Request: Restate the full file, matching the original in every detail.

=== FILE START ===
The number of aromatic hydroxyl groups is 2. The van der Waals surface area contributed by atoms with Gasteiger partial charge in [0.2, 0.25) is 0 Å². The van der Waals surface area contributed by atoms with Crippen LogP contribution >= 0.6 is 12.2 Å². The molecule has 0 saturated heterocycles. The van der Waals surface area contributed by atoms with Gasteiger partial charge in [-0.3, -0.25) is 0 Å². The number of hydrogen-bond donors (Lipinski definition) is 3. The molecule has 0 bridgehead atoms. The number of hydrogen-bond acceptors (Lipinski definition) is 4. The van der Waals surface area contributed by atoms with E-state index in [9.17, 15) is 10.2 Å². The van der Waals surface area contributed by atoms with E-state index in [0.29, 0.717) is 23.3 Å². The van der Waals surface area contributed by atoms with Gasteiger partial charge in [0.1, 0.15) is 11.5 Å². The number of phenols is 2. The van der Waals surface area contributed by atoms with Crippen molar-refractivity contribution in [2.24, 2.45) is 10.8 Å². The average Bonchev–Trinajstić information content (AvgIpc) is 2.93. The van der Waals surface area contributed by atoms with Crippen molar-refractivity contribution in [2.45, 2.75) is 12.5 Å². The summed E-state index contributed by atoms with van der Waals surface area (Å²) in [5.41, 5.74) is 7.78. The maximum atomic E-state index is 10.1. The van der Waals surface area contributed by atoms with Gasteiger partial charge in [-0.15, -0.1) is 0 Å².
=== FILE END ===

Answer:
The number of aromatic hydroxyl groups is 2. The van der Waals surface area contributed by atoms with Gasteiger partial charge in [0.2, 0.25) is 0 Å². The van der Waals surface area contributed by atoms with Crippen LogP contribution >= 0.6 is 12.2 Å². The molecule has 0 saturated heterocycles. The van der Waals surface area contributed by atoms with Gasteiger partial charge in [-0.3, -0.25) is 0 Å². The number of hydrogen-bond donors (Lipinski definition) is 3. The molecule has 0 bridgehead atoms. The number of hydrogen-bond acceptors (Lipinski definition) is 4. The van der Waals surface area contributed by atoms with E-state index in [9.17, 15) is 10.2 Å². The van der Waals surface area contributed by atoms with E-state index in [0.29, 0.717) is 23.3 Å². The van der Waals surface area contributed by atoms with Gasteiger partial charge in [0.1, 0.15) is 11.5 Å². The number of phenols is 2. The van der Waals surface area contributed by atoms with Crippen molar-refractivity contribution in [2.24, 2.45) is 10.8 Å². The average Bonchev–Trinajstić information content (AvgIpc) is 2.93. The van der Waals surface area contributed by atoms with Crippen molar-refractivity contribution in [2.45, 2.75) is 12.5 Å². The summed E-state index contributed by atoms with van der Waals surface area (Å²) in [5.41, 5.74) is 7.78. The maximum atomic E-state index is 10.1. The van der Waals surface area contributed by atoms with Gasteiger partial charge in [-0.15, -0.1) is 0 Å².